The announcement by the chancellor at lunchtime on 3 December 2014 introducing changes to the stamp duty thresholds caused quite a stir in most property departments and estate agencies across England. A surreal panic set in since the reforms were to be implemented by midnight and they came without warning.
People joke about property lawyers enjoying the lack of changes in their field of business but this was certainly a time to put down our colouring pencils, use our stamp duty calculators and to contact as many of our clients as we could who were likely to be affected by the changes.
Stamp duty thresholds have previously been the point of many debates regarding the property market, prices and the lack of fairness in the application of this tax but nobody thought that these sweeping changes would be introduced on short notice with almost immediate effect.
The previous thresholds or “slabs” did tend to cause some distortion in negotiations between sellers and buyers for properties that were in the ball park of these thresholds as buyers were reluctant to pay additional increments above these thresholds given the significance that these additional payments would have upon the stamp duty payable.
The introduction of charges based at different rates for different portions of the purchase price that falls within each band rate does appear to smooth out some of unfairness associated with the previous stepped system. It is hoped that this should alleviate these clearly defined markers that previously caused distortions in the property market but they may introduce new markers for buyers at the higher end of the market.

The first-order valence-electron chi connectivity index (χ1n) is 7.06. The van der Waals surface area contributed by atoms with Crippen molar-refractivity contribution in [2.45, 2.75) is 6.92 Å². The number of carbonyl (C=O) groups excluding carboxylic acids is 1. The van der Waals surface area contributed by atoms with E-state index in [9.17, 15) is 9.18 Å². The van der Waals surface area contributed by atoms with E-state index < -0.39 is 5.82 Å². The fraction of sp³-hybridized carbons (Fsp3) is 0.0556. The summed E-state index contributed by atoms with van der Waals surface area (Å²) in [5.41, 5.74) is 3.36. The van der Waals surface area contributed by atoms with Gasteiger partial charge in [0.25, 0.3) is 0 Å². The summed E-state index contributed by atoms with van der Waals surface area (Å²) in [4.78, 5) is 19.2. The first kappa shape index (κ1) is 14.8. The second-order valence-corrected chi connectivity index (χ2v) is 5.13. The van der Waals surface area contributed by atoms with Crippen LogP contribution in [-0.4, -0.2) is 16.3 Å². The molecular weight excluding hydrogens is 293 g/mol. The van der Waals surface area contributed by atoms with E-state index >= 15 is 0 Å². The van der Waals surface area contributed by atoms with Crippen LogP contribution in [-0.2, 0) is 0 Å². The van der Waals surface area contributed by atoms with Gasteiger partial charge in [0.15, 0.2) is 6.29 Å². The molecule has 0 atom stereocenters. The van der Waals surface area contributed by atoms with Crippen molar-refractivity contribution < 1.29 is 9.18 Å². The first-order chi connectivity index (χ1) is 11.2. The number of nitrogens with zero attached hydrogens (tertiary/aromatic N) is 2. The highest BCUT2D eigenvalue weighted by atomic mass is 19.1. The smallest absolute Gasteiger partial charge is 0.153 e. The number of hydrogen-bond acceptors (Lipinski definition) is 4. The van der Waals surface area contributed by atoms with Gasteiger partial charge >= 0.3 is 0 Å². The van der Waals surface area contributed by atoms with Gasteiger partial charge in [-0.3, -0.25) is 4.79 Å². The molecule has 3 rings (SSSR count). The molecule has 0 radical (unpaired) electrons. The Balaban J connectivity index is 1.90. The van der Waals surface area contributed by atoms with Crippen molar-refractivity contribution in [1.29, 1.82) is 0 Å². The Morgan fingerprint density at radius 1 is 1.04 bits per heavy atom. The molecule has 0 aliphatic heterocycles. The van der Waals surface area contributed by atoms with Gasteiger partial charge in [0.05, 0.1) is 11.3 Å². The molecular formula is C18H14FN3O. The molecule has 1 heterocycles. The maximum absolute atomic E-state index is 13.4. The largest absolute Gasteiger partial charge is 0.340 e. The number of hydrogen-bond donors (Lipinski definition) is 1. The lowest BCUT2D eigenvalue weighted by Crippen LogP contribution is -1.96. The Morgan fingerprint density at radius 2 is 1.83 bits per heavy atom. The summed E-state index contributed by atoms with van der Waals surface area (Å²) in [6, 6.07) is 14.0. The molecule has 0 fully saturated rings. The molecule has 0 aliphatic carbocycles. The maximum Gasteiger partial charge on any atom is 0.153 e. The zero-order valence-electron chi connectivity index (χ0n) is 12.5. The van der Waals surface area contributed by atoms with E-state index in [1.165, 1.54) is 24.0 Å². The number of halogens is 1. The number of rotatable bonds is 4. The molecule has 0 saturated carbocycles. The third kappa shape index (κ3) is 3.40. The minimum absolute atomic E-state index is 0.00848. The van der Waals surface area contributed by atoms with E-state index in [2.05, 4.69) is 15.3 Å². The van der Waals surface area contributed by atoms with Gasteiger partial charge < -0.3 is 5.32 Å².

The afternoon of 3 December 2014 saw a frenzy of activity in the property world. Clients, agents and solicitors spent much of the afternoon and evening on the telephone encouraging negotiations and eventually exchanging on a number of transactions. There were significant savings to be made for those at the higher end of the market and exchanges were worth undertaking where possible even if they were made without deposits and on the basis that clients gave their solicitors authority to sign the contracts on their behalves.
Issues that had been outstanding on transaction suddenly became less critical when the additional payments that were to be imposed after midnight were also considered!
Some sellers used it as an opportunity to increase the purchase price but many were just relieved to exchange knowing that if they didn’t the additional payments required after midnight on 4 December 2014 may make their deal turn south.
The effect of the changes for people who will be purchasing properties below the rate of £937,500 will be savings upon the stamp duty they will pay. For some, there has been no effect but they are in the minority. For a significant proportion of people in the London market, however, the effect of the introduction of the 10% and 12% thresholds has had some impact as the introduction of the 7% threshold did some months earlier.
Paul de Havilland of Robert Holmes & Co. comments that the introduction of stamp duty changes was of concern to many agents as buyers were already finding buying a home challenging due to the new mortgage market review rules introduced by the Financial Conduct Authority in April 2014. Surprisingly the local property market has been particularly active in January and February with many sales agreed although inevitably some buyers are trying to share the cost of the increased stamp duty with the seller as part of their negotiations. Ultimately buyers may just have to accept the changes and build the increased costs into their purchasing calculations much as they did when we saw the 7% stamp duty introduced for the property above £2m in 2011.